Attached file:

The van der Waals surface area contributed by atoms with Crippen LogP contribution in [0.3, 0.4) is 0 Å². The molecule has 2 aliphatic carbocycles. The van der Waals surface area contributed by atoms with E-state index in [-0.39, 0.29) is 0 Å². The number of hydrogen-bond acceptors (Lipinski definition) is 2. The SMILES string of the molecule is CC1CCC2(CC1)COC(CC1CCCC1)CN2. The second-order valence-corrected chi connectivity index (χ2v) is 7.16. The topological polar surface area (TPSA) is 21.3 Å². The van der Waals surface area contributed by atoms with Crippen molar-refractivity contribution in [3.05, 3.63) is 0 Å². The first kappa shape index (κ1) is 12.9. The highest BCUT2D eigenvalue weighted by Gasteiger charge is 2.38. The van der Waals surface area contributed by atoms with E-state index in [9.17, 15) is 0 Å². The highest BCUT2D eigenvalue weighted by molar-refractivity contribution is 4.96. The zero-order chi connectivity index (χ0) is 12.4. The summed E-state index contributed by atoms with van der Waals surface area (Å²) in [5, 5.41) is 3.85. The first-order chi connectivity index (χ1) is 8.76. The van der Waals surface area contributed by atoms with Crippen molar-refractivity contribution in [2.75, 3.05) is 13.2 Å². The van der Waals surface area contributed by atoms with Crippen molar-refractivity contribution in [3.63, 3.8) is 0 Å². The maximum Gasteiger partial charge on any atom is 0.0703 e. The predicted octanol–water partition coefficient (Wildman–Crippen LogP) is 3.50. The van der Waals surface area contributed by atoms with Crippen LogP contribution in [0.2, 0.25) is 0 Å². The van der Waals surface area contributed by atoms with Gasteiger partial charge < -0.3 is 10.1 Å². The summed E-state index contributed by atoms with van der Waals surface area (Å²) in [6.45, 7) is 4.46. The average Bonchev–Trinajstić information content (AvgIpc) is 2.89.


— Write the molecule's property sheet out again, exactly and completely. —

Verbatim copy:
The van der Waals surface area contributed by atoms with Crippen LogP contribution in [0.3, 0.4) is 0 Å². The molecule has 2 aliphatic carbocycles. The van der Waals surface area contributed by atoms with E-state index in [-0.39, 0.29) is 0 Å². The number of hydrogen-bond acceptors (Lipinski definition) is 2. The SMILES string of the molecule is CC1CCC2(CC1)COC(CC1CCCC1)CN2. The second-order valence-corrected chi connectivity index (χ2v) is 7.16. The topological polar surface area (TPSA) is 21.3 Å². The van der Waals surface area contributed by atoms with Crippen molar-refractivity contribution in [3.05, 3.63) is 0 Å². The first kappa shape index (κ1) is 12.9. The highest BCUT2D eigenvalue weighted by Gasteiger charge is 2.38. The van der Waals surface area contributed by atoms with E-state index in [9.17, 15) is 0 Å². The highest BCUT2D eigenvalue weighted by molar-refractivity contribution is 4.96. The zero-order chi connectivity index (χ0) is 12.4. The summed E-state index contributed by atoms with van der Waals surface area (Å²) in [5, 5.41) is 3.85. The first-order chi connectivity index (χ1) is 8.76. The van der Waals surface area contributed by atoms with Crippen molar-refractivity contribution in [2.75, 3.05) is 13.2 Å². The van der Waals surface area contributed by atoms with Crippen molar-refractivity contribution in [3.63, 3.8) is 0 Å². The maximum Gasteiger partial charge on any atom is 0.0703 e. The predicted octanol–water partition coefficient (Wildman–Crippen LogP) is 3.50. The van der Waals surface area contributed by atoms with Crippen LogP contribution in [0.2, 0.25) is 0 Å². The van der Waals surface area contributed by atoms with Gasteiger partial charge < -0.3 is 10.1 Å². The summed E-state index contributed by atoms with van der Waals surface area (Å²) in [6.45, 7) is 4.46. The average Bonchev–Trinajstić information content (AvgIpc) is 2.89.